Euro crisis deepens amid warnings of depression
30 November 2011
Euro zone finance ministers meeting in Brussels have again failed to come up with any solution to the deepening euro crisis amid warnings that the increasingly likely break-up of the single currency will have catastrophic consequences for the European and world economy.
Little more than a month ago, the euro zone finance ministers put forward a plan to boost the capacity of the European Financial Stability Facility (EFSF), the region’s bailout fund, to €1 trillion. Yesterday they were told by EFSF head Klaus Regling that efforts to attract funds from China and sovereign wealth funds in the Middle East had fallen through.
Speaking after the meeting, Regling tried to put the best face on a bad situation, saying, “We do not expect investors to commit large amounts of money in the next few days or weeks,” and adding that “leverage is a process over time.”
Having begun at the periphery, with Greece, Ireland and Portugal, the crisis has now struck at the heart of the euro zone as last week’s failed bond issue by Germany revealed. This has prompted warnings that, in the words of Financial Times columnist Martin Wolf, “the world has reached a new and potentially even more devastating stage of the financial crisis that emerged in the advanced countries in the summer of 2007.”
On Monday, the Organization for Economic Cooperation and Development (OECD), comprising 34 of the world’s leading economies, warned that even if an outright disaster is averted, the European economy will stagnate. Pointing to “serious downside risks,” it said that a “large negative event” would “most likely send the OECD area as a whole into recession, with marked declines in the US and Japan, and a prolonged and deep recession in the euro area.” The so-called emerging markets would also be hit.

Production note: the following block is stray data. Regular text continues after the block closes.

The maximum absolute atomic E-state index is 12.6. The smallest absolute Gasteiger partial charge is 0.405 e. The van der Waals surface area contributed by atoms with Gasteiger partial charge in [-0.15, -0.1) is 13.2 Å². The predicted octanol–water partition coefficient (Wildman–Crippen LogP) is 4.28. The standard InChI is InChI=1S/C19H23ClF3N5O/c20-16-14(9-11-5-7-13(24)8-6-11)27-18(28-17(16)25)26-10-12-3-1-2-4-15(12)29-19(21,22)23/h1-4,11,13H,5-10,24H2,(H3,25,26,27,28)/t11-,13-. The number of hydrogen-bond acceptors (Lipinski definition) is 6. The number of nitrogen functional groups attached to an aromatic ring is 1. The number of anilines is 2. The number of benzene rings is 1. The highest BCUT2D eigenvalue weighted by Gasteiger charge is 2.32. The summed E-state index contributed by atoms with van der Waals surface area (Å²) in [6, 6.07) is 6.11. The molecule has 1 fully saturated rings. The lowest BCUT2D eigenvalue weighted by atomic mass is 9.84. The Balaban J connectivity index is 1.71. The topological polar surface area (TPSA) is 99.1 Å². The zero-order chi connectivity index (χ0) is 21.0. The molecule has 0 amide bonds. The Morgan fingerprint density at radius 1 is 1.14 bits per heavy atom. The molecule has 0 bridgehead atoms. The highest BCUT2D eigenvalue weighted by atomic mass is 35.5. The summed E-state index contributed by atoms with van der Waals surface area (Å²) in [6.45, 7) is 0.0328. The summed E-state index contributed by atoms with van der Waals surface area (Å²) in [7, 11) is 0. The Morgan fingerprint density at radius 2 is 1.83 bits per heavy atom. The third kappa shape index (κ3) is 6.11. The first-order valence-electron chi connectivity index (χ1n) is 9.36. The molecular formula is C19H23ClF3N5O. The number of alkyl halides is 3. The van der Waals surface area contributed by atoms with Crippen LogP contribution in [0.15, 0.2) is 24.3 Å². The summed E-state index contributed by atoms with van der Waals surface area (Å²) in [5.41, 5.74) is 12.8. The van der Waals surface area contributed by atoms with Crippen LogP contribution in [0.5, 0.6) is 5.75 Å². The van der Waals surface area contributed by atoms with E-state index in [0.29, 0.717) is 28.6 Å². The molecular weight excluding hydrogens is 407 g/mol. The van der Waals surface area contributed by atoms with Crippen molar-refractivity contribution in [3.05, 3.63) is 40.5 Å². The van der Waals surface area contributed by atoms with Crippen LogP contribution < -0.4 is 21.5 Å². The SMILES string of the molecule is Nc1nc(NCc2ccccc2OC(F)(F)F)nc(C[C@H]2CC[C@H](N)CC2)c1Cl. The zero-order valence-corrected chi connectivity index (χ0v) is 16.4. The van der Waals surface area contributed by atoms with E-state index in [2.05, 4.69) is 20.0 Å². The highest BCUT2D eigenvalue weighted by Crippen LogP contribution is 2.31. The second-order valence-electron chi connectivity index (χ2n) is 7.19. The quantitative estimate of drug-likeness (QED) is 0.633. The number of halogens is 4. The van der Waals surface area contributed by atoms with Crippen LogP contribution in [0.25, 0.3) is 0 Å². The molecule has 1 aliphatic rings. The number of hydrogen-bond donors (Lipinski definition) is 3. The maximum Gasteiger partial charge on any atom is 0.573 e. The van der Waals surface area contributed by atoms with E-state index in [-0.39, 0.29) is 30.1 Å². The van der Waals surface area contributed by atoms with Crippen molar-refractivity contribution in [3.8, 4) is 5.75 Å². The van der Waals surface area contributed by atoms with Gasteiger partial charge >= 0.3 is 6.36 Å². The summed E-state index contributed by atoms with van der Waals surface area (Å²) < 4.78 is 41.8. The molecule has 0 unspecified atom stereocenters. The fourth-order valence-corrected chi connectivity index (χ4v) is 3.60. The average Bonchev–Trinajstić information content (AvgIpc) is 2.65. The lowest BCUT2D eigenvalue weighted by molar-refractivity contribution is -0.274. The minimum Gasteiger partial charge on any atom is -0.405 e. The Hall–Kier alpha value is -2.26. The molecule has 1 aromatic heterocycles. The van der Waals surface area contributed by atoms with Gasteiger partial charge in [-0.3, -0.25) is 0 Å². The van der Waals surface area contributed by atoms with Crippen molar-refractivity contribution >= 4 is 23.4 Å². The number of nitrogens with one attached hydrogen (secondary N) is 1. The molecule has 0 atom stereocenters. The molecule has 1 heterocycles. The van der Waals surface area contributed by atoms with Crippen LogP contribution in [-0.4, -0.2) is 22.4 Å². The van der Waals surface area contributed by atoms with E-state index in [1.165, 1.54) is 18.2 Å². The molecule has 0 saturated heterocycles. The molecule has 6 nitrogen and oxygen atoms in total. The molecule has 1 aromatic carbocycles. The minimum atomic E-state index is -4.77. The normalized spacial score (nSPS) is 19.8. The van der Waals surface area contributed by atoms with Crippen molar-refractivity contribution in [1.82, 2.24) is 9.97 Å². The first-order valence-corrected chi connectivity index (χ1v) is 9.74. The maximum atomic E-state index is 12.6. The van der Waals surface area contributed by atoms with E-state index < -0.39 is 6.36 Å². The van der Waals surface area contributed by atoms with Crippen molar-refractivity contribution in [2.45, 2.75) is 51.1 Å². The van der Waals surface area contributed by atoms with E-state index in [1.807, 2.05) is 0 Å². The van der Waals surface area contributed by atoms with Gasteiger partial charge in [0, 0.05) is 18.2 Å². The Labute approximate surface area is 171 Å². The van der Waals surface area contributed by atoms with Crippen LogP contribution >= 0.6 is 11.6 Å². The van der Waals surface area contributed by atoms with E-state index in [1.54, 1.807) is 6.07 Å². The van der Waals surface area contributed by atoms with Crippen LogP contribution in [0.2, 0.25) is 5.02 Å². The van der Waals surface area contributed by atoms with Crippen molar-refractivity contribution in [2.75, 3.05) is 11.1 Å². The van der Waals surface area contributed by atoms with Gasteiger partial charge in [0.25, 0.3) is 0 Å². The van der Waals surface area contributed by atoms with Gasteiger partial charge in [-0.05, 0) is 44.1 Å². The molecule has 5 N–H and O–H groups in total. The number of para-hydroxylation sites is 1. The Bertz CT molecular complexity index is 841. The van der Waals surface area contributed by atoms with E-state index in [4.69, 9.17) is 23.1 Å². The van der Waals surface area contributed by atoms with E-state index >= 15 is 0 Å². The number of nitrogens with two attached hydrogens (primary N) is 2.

But something much worse would result from a break-up of the euro zone precipitated by the withdrawal of one or more countries. “Such turbulence in Europe,” it said, “with the massive wealth destruction, bankruptcies and a collapse in confidence in European integration and cooperation would most likely result in a deep depression in both the existing and remaining euro countries as well as in the world economy.”
The OECD is not alone in such assessments. Forecasters at the Swiss banking firm UBS have predicted that if the euro collapses, economies in the euro zone could temporarily suffer a loss of output of as much as 50 percent. The rating agency Moody’s has warned that an exit from the euro by any country could trigger a cascade of sovereign debt defaults.
Like a forest fire, the crisis generates its own momentum as every piece of bad news leads to shifts in financial markets which generate still more problems. The head of the Brussels-based Bruegel think tank, Jean Pisani-Ferry, said “real businesses” as well as financial markets were “pricing in a break-up scenario.” Such is the fragility of the financial situation that these decisions themselves could trigger a breakdown. “If disaster expectations build up,” he warned, “and a growing number of players start positioning themselves to protect themselves from it, the consequences could become overwhelming.”